Freshwater management is a major challenge for society, especially in developing economies, which is further accentuated by the impacts of climate change. Hydropower infrastructure has the ability to store water, setting it apart from other renewable technologies.
Hydropower’s storage capabilities also enable it to provide solutions to increasingly frequent extreme weather events, such as droughts and flooding.
Hydropower's role in freshwater management is often considered through the lens of the water-energy nexus. This refers to the relationship between the impact on water in the supply of energy, and the amount of energy needed to collect, clean, move, store and dispose of water.
Hydropower sits at the heart of this nexus, using water as its fuel to generate electricity while in many cases making water available for other needs such as irrigation, navigation, recreation and drinking water supply.
As awareness of the water-energy nexus grows, the hydropower sector has an imperative to build understanding internally as well as with external stakeholders on how hydropower uses water as well as the contributions hydropower makes to managing water scarcity and other water management services.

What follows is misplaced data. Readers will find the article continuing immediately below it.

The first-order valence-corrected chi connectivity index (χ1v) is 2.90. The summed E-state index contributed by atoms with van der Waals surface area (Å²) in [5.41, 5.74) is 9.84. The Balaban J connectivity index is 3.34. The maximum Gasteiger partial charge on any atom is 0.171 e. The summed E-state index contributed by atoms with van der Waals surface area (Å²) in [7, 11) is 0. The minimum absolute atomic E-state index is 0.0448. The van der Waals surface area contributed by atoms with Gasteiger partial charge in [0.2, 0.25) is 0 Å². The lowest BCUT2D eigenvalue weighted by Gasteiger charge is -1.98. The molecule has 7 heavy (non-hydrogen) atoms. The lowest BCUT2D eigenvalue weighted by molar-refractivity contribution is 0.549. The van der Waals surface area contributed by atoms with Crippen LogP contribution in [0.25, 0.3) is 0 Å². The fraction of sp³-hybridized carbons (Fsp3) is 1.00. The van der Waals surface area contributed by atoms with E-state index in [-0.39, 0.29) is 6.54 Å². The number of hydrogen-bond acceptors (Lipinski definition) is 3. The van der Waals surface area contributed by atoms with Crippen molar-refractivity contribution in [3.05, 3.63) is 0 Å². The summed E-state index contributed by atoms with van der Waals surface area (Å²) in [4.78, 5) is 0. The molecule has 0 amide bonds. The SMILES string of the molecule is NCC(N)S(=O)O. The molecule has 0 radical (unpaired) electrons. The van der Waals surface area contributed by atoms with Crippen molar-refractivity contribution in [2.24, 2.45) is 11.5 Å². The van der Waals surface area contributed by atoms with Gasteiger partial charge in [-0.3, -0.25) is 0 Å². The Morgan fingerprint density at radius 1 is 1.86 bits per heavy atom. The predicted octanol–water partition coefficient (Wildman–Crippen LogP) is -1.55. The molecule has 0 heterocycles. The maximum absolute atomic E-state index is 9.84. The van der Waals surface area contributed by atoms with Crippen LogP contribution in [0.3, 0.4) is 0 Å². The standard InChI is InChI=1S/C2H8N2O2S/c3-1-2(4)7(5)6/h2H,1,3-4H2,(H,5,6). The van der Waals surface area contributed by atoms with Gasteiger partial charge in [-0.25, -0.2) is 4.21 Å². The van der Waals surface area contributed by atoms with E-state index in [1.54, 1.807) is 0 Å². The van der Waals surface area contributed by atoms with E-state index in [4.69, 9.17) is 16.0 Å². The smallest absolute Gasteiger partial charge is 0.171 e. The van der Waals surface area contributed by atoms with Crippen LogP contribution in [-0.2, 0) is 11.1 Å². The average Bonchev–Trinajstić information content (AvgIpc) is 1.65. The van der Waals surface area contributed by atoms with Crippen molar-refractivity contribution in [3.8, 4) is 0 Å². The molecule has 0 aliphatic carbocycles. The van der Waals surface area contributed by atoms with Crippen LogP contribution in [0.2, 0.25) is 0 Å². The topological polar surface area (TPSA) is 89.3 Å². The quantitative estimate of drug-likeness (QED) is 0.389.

Our work on water and energy
IHA has been a leading voice on the water-energy nexus, promoting awareness of the multiple water and energy services provided by hydropower.
We participate in several knowledge finding initiatives in these areas in partnership with institutions such as the World Water Council (WWC), the World Energy Council (WEC), UN-Water, UNU-Flores and IEA Hydro.
Latest associated content
Kandeh Yumkella is the United Nations under-secretary general and the chief executive of Sustainable Energy for All.Type:Blog postDate:8 December 2014
We received the sad news that on 12 November 2014, water resources expert John Briscoe passed away after a long illness, aged 66.Type:Blog postDate:26 November 2014
An initiative in Uganda seeks to help agricultural development by encouraging the implementation of small hydropower projects that deliver electricity to farmers, agribusiness, and other customers in the area surrounding the powType:Blog postDate:21 November 2014
Junaid Ahmad is the senior director of the World Bank’s Global Water Practice. In this video interview, he spoke with us about the investment case for hydropower and the world in 2050.Type:Blog postDate:7 November 2014
Maria Van Der Hoeven is the executive director of the International Energy Agency.Type:Blog postDate:16 October 2014